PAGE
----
Indians miss out in Ohio

Friday, August 29, 2003

ATHENS, Ohio -- It wasn't for a lack of opportunities that Southeast Missouri State University missed out on its second straight upset of an NCAA Division I-A team.

The visiting Indians squandered several scoring chances and gift-wrapped all of Ohio University's points in a 17-3 defeat in the season opener for both squads Thursday night.

"I think the game was there for the taking for either team," Southeast coach Tim Billings said. "We had plenty of opportunities, but we just couldn't come up with a big play."

In the opening two quarters alone, Southeast reached the Ohio 12-yard line on its only first-half drive of substance and recovered fumbles at the Bobcats' 2, 24 and 44 -- yet the Indians could manage only a 24-yard Derek Kutz field goal and trailed 17-3 at intermission.

Then on its first two possessions of the second half, Southeast marched to the Ohio 10 and 3 but came up empty when both drives ended on downs.

It was a frustrating night for Southeast, a I-AA team that last year stunned I-A Middle Tennessee for its first-ever victory over a squad from football's highest division.

"We practiced for three weeks," Southeast tight end Ray Goodson said. "To come here and get the ball inside the five and not do it ... this wasn't us. We didn't play our brand of football."

Southeast lost despite a valiant defense that limited Ohio to just 308 yards but could not quite overcome crucial offensive mistakes and a short field that led to all of the Bobcats' points.

"We missed some tackles, but this was definitely a step in the right direction for us," Southeast defensive end Ryan Roth said.

But Southeast's offense sputtered much of the night against Ohio's stout defense, especially near the goal line. The Indians, who averaged 447 yards and nearly 35 points per game last year, managed just 300 yards Thursday.

"We're supposed to have a very good offense, but our execution was very poor," Billings said. "You have to give Ohio's defense credit. They do a great job defensively. That's the strength of their team. But we're not nearly where we need to be offensively."

Ohio needed just 44 yards for its two first-half touchdowns, which came after a 25-yard punt return and a fumble. A short field goal came after a drive of only 28 yards following a fumble. That's a paltry 72 yards for 17 points.

"I think we made some good strides on defense," Southeast linebacker Ricky Farmer said.

The complexion of the game might very well have changed in the early going as Southeast failed at a golden opportunity to grab an early lead.

On Southeast's second possession, Jack Tomco found wide-open tailback David Taufoou for 62 yards to the Ohio 12, but on second down wide receiver Anthony Gilliam dropped a sure touchdown pass at the goal line. Tomco was then intercepted.

"There were a lot of plays that could have changed the game, not just Gilliam's drop," Billings said.

Ohio finally broke through late in the opening quarter. After a 25-yard Stafford Owens punt return to the Southeast 32, Ryan Hawk found a wide-open Scott Mayle in the end zone on first down for a 7-0 lead.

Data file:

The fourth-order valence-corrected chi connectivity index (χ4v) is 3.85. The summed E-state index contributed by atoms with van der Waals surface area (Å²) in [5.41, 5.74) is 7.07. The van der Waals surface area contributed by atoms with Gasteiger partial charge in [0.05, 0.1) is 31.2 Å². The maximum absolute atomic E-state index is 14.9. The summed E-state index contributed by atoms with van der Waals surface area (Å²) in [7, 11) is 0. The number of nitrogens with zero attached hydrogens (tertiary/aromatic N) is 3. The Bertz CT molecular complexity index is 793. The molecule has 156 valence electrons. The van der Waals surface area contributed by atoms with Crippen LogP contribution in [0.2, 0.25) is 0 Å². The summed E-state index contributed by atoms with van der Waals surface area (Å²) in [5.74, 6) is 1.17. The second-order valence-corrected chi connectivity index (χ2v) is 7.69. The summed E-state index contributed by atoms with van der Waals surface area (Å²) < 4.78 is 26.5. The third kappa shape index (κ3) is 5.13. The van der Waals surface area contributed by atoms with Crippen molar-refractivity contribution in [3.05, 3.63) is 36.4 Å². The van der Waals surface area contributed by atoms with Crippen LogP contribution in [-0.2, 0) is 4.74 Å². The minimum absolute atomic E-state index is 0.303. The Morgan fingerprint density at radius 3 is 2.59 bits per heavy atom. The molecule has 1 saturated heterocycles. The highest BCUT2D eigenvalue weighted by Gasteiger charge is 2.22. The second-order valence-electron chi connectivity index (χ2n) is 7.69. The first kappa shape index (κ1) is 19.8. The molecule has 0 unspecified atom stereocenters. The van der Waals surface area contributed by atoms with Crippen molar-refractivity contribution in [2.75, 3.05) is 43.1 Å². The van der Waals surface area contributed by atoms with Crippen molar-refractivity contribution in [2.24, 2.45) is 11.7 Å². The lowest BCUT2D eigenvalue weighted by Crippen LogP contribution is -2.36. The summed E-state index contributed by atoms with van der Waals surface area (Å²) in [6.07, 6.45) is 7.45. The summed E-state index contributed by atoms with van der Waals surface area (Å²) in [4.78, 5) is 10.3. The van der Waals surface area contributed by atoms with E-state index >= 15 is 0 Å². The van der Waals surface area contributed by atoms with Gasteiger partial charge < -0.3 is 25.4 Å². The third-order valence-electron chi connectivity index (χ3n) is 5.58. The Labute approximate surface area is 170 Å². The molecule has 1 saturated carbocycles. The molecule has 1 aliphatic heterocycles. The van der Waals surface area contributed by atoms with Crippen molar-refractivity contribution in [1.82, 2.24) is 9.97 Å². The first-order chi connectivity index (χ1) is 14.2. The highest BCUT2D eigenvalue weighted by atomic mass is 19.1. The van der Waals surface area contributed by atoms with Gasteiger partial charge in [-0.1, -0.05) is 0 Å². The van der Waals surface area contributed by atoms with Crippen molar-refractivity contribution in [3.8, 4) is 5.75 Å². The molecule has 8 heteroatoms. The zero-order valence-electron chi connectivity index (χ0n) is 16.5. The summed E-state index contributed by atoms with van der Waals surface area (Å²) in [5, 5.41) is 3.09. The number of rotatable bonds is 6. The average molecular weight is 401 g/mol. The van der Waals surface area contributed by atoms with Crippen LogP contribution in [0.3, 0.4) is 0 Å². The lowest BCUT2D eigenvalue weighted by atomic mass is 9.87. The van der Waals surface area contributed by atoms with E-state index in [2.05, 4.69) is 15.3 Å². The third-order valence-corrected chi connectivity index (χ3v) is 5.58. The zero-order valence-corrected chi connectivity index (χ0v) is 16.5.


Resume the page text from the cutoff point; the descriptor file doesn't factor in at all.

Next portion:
On Southeast's next possession, Taufoou fumbled, and Ohio recovered at the Indians' 34. The Indians' defense stiffened, and Ohio settled for Greg DiMarino's 23-yard field goal, making it 10-0 less than a minute into the second quarter.

Again on Southeast's next possession, tailback Corey Kinsey fumbled, and Ohio recovered at the Indians' 12. On first down, Owens scored for a 17-0 lead 5:36 before halftime.

The Indians finally got on the board with 2:55 left in the half on the 24-yard Kutz field goal, but Southeast failed to take full advantage of a first-and-goal at the Ohio 2 after safety Anthony Lumpkin recovered a fumble.

Farmer then recovered his second fumble of the opening half at the Ohio 24, but on second down Andrew Goodenough -- the third quarterback Southeast used in the first half -- was intercepted in the end zone to prevent the Indians from getting closer.

The squads combined for eight first-half turnovers, four on each side. The Bobcats lost four fumbles while the Indians lost two fumbles and were intercepted twice.

"Both teams played very, very hard," Ohio coach Brian Knorr said. "There were a lot of mistakes, which is what you see a lot in a first game."

Southeast threatened to get back in the contest at the outset of the second half. The Indians' first drive reached the Ohio 10 but ended on downs.

After Southeast's defense backed Ohio inside its 5, a short punt gave the Indians great field position at the Bobcats' 36. Southeast this time reached the 3 but again failed on fourth down.

The Indians still had a flicker of hope in the late going as they drove to Ohio's 19 with under six minutes left, but on fourth down Tomco was intercepted in the end zone. That was the Indians' last gasp as they never got the ball back.

"I made two interceptions that really hurt us," Tomco said. "We didn't execute. This wasn't us today, but we'll get better."

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